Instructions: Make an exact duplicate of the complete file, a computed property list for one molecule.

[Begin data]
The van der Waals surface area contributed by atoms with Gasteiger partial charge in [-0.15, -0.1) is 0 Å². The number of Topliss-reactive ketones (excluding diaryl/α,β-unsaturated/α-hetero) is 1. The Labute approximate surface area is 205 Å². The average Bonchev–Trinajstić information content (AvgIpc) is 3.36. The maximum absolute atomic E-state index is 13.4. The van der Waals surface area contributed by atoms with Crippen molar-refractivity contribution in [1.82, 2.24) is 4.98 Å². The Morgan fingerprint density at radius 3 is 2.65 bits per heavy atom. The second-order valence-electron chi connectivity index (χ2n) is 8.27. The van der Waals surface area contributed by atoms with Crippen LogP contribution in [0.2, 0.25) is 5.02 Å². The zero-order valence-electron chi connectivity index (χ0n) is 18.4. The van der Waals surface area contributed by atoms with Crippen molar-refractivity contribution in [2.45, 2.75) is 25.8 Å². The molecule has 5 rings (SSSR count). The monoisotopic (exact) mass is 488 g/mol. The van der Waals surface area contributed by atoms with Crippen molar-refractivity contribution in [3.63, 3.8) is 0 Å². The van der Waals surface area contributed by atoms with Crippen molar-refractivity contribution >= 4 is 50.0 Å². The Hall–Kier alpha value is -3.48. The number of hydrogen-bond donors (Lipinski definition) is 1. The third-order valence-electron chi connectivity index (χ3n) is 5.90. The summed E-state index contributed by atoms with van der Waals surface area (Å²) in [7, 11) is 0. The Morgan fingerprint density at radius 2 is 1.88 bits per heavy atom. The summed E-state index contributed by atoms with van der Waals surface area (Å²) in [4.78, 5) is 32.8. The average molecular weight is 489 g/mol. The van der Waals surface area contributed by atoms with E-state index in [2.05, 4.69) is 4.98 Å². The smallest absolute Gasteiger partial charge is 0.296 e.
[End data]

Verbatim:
The van der Waals surface area contributed by atoms with Gasteiger partial charge in [-0.15, -0.1) is 0 Å². The number of Topliss-reactive ketones (excluding diaryl/α,β-unsaturated/α-hetero) is 1. The Labute approximate surface area is 205 Å². The average Bonchev–Trinajstić information content (AvgIpc) is 3.36. The maximum absolute atomic E-state index is 13.4. The van der Waals surface area contributed by atoms with Crippen molar-refractivity contribution in [1.82, 2.24) is 4.98 Å². The Morgan fingerprint density at radius 3 is 2.65 bits per heavy atom. The second-order valence-electron chi connectivity index (χ2n) is 8.27. The van der Waals surface area contributed by atoms with Crippen LogP contribution in [0.2, 0.25) is 5.02 Å². The zero-order valence-electron chi connectivity index (χ0n) is 18.4. The van der Waals surface area contributed by atoms with Crippen molar-refractivity contribution in [2.45, 2.75) is 25.8 Å². The molecule has 5 rings (SSSR count). The monoisotopic (exact) mass is 488 g/mol. The van der Waals surface area contributed by atoms with Crippen molar-refractivity contribution in [3.63, 3.8) is 0 Å². The van der Waals surface area contributed by atoms with Crippen molar-refractivity contribution >= 4 is 50.0 Å². The Hall–Kier alpha value is -3.48. The number of hydrogen-bond donors (Lipinski definition) is 1. The third-order valence-electron chi connectivity index (χ3n) is 5.90. The summed E-state index contributed by atoms with van der Waals surface area (Å²) in [7, 11) is 0. The Morgan fingerprint density at radius 2 is 1.88 bits per heavy atom. The summed E-state index contributed by atoms with van der Waals surface area (Å²) in [4.78, 5) is 32.8. The average molecular weight is 489 g/mol. The van der Waals surface area contributed by atoms with E-state index in [2.05, 4.69) is 4.98 Å². The smallest absolute Gasteiger partial charge is 0.296 e.